HARTFORD, Conn. (AP) — What started with a Connecticut student's online petition and a meeting at a coffee shop last week has quickly grown into a planned national high school walkout on April 20 to demand action on gun violence following the deadly Florida high school shooting.

More than 150,000 people by Friday had signed the petition, organizers said. It is one of several efforts by young people across the country to stage protest walkouts.

The work of Ridgefield High School sophomore Lane Murdock and two seniors at her school, debate team partners Paul Kim and Max Cumming, has attracted the attention of Connecticut's Democratic congressional delegation.

The lawmakers have pushed unsuccessfully for stronger gun control measures since the 2012 mass shooting at Sandy Hook Elementary School in Newtown. They see action by high school students in Florida, Connecticut and elsewhere since the Feb. 14 Parkland, Florida, shooting, which left 17 dead, as a hopeful change in what's been an intractable debate over tightening federal gun laws.

"We are going to stand on their shoulders and we're going to say, 'enough is enough,' and take action," said U.S. Rep. Rosa DeLauro, who appeared with the teens on Friday at a state Capitol news conference. "That's what this is about now."

Mark Barden, whose 6-year-old son Daniel was killed in the Newtown school shooting, also was at the news conference. He called the young people getting involved since the Florida shooting "a force to be reckoned with."

"They are not going to be intimidated by corporate greed, they're not going to be bullied by money and power. They want to fix this and they're going to do it," he said.

Murdock said she felt sad after first hearing about the shooting at Marjory Stoneman Douglas High School, but she went on with her day as usual. But she said she grew concerned about being unaffected by it initially.

"The fact that I had such a numb reaction to something like this is not OK. This should not be a normalcy. This should not be OK," Murdock said. "So that's why I decided to make my petition."

She then enlisted the help of Kim, who has a reputation for being involved in school activities, via text the day after the shooting, and he got Cumming involved.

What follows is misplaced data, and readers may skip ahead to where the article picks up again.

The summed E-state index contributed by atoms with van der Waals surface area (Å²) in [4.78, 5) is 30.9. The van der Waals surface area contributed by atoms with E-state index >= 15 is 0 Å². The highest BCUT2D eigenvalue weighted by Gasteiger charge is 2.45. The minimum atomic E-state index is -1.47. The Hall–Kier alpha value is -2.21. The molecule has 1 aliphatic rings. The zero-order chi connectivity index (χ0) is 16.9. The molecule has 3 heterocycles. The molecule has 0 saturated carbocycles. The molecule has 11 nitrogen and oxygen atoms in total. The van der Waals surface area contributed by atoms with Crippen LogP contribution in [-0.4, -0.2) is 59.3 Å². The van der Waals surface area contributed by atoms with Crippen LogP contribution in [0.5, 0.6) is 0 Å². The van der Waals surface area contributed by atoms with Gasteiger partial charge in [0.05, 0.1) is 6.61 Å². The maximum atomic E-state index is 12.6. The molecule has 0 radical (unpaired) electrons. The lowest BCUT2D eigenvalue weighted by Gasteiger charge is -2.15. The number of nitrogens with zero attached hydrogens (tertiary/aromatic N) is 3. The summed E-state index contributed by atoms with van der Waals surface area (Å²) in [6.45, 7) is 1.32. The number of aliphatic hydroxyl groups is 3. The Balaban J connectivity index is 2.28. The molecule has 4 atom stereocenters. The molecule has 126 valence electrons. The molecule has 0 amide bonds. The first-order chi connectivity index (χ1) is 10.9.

"So, when I met at Starbucks and heard Lane talk a little bit — it was the first time we had ever met face-to-face — I just knew that we were onto something incredible," said Kim. The three have been meeting nightly ever since.

There are various efforts underway by students and groups working to stage their own protests and walkouts. The walkout proposed by Murdock falls on the 19th anniversary of the deadly shooting at Columbine High School in Colorado. She said she heard from students across the country and in the United Kingdom, Australia and New Zealand who are interested in participating. At the same time, she is also working to continue the conversation among young people about combatting gun violence after April 20.

"We will not stop working," she said, adding how it's important for students to stay engaged and motivated.

"Adults have been in power for a long time and not a lot has changed," Murdock said. "It's students' time. It's our time."

Cumming said he feels a special obligation to get involved because he lives in Connecticut, where 20 first graders and six educators were gunned down in Newtown, a community a just few towns north of Ridgefield.

"I was in middle school at the time. I remember my school was put on lockdown when Sandy Hook happened because we were so close and didn't know what was going on. So it is a particularly close-to-home issue," he said.

"These people lost little children and there were educators who were killed as well," Cumming said. "And it's been five years. We don't spend every single day thinking and talking about what happened, but they do. And that is the mind-blowing scale of this to me."